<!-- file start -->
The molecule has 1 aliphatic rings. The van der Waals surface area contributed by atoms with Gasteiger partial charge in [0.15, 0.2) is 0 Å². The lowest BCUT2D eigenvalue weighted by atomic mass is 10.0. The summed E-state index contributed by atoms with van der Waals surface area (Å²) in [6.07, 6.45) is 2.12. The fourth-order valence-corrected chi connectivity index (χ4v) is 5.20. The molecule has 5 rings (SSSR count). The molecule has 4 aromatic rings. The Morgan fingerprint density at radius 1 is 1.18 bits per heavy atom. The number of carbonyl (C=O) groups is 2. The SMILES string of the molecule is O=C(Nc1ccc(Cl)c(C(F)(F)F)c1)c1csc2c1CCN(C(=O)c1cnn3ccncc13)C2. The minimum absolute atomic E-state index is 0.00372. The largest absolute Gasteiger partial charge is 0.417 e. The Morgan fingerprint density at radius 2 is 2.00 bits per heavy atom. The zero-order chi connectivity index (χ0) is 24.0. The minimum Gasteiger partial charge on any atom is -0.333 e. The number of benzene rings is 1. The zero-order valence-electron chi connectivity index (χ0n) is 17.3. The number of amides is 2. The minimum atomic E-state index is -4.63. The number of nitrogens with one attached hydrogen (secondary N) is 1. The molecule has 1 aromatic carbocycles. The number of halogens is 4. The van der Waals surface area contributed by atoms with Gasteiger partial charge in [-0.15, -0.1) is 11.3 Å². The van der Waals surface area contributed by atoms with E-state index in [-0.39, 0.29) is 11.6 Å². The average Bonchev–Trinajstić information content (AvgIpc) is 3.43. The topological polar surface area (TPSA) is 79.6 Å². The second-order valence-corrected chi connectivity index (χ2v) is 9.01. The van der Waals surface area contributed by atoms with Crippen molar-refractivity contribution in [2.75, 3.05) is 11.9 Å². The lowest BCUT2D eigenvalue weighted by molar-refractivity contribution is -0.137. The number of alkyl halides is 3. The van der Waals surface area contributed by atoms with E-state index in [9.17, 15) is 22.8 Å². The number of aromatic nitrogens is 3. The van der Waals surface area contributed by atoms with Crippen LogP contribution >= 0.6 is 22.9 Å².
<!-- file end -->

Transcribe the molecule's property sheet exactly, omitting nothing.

The molecule has 1 aliphatic rings. The van der Waals surface area contributed by atoms with Gasteiger partial charge in [0.15, 0.2) is 0 Å². The lowest BCUT2D eigenvalue weighted by atomic mass is 10.0. The summed E-state index contributed by atoms with van der Waals surface area (Å²) in [6.07, 6.45) is 2.12. The fourth-order valence-corrected chi connectivity index (χ4v) is 5.20. The molecule has 5 rings (SSSR count). The molecule has 4 aromatic rings. The Morgan fingerprint density at radius 1 is 1.18 bits per heavy atom. The number of carbonyl (C=O) groups is 2. The SMILES string of the molecule is O=C(Nc1ccc(Cl)c(C(F)(F)F)c1)c1csc2c1CCN(C(=O)c1cnn3ccncc13)C2. The minimum absolute atomic E-state index is 0.00372. The largest absolute Gasteiger partial charge is 0.417 e. The Morgan fingerprint density at radius 2 is 2.00 bits per heavy atom. The zero-order chi connectivity index (χ0) is 24.0. The minimum Gasteiger partial charge on any atom is -0.333 e. The number of benzene rings is 1. The zero-order valence-electron chi connectivity index (χ0n) is 17.3. The number of amides is 2. The minimum atomic E-state index is -4.63. The number of nitrogens with one attached hydrogen (secondary N) is 1. The molecule has 1 aromatic carbocycles. The number of halogens is 4. The van der Waals surface area contributed by atoms with Gasteiger partial charge in [-0.15, -0.1) is 11.3 Å². The van der Waals surface area contributed by atoms with E-state index in [-0.39, 0.29) is 11.6 Å². The average Bonchev–Trinajstić information content (AvgIpc) is 3.43. The topological polar surface area (TPSA) is 79.6 Å². The second-order valence-corrected chi connectivity index (χ2v) is 9.01. The van der Waals surface area contributed by atoms with Crippen molar-refractivity contribution in [2.75, 3.05) is 11.9 Å². The lowest BCUT2D eigenvalue weighted by molar-refractivity contribution is -0.137. The number of alkyl halides is 3. The van der Waals surface area contributed by atoms with E-state index in [9.17, 15) is 22.8 Å². The number of aromatic nitrogens is 3. The van der Waals surface area contributed by atoms with Crippen LogP contribution >= 0.6 is 22.9 Å².